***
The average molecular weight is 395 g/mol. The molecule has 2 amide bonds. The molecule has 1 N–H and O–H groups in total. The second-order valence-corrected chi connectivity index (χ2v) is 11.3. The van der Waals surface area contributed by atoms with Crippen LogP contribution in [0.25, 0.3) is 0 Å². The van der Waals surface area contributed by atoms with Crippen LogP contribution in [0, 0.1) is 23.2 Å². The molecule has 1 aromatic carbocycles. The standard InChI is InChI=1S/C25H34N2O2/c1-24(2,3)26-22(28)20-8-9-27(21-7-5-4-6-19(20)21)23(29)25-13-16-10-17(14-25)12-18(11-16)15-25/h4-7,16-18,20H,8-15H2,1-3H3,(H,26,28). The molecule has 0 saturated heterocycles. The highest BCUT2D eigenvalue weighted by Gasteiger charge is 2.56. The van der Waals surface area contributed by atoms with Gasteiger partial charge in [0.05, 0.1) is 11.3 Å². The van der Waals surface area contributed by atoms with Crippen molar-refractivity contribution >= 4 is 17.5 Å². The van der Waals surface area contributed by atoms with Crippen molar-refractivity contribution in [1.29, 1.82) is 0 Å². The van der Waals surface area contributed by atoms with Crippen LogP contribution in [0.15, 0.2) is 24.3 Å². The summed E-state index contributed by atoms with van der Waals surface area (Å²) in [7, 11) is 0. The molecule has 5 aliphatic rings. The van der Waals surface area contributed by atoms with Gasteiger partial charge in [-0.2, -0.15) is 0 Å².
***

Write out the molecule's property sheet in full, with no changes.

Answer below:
The average molecular weight is 395 g/mol. The molecule has 2 amide bonds. The molecule has 1 N–H and O–H groups in total. The second-order valence-corrected chi connectivity index (χ2v) is 11.3. The van der Waals surface area contributed by atoms with Crippen LogP contribution in [0.25, 0.3) is 0 Å². The van der Waals surface area contributed by atoms with Crippen LogP contribution in [0, 0.1) is 23.2 Å². The molecule has 1 aromatic carbocycles. The standard InChI is InChI=1S/C25H34N2O2/c1-24(2,3)26-22(28)20-8-9-27(21-7-5-4-6-19(20)21)23(29)25-13-16-10-17(14-25)12-18(11-16)15-25/h4-7,16-18,20H,8-15H2,1-3H3,(H,26,28). The molecule has 0 saturated heterocycles. The highest BCUT2D eigenvalue weighted by Gasteiger charge is 2.56. The van der Waals surface area contributed by atoms with Gasteiger partial charge in [0.05, 0.1) is 11.3 Å². The van der Waals surface area contributed by atoms with Crippen molar-refractivity contribution >= 4 is 17.5 Å². The van der Waals surface area contributed by atoms with Crippen molar-refractivity contribution in [1.29, 1.82) is 0 Å². The van der Waals surface area contributed by atoms with Crippen LogP contribution in [0.15, 0.2) is 24.3 Å². The summed E-state index contributed by atoms with van der Waals surface area (Å²) in [7, 11) is 0. The molecule has 5 aliphatic rings. The van der Waals surface area contributed by atoms with Gasteiger partial charge in [-0.2, -0.15) is 0 Å².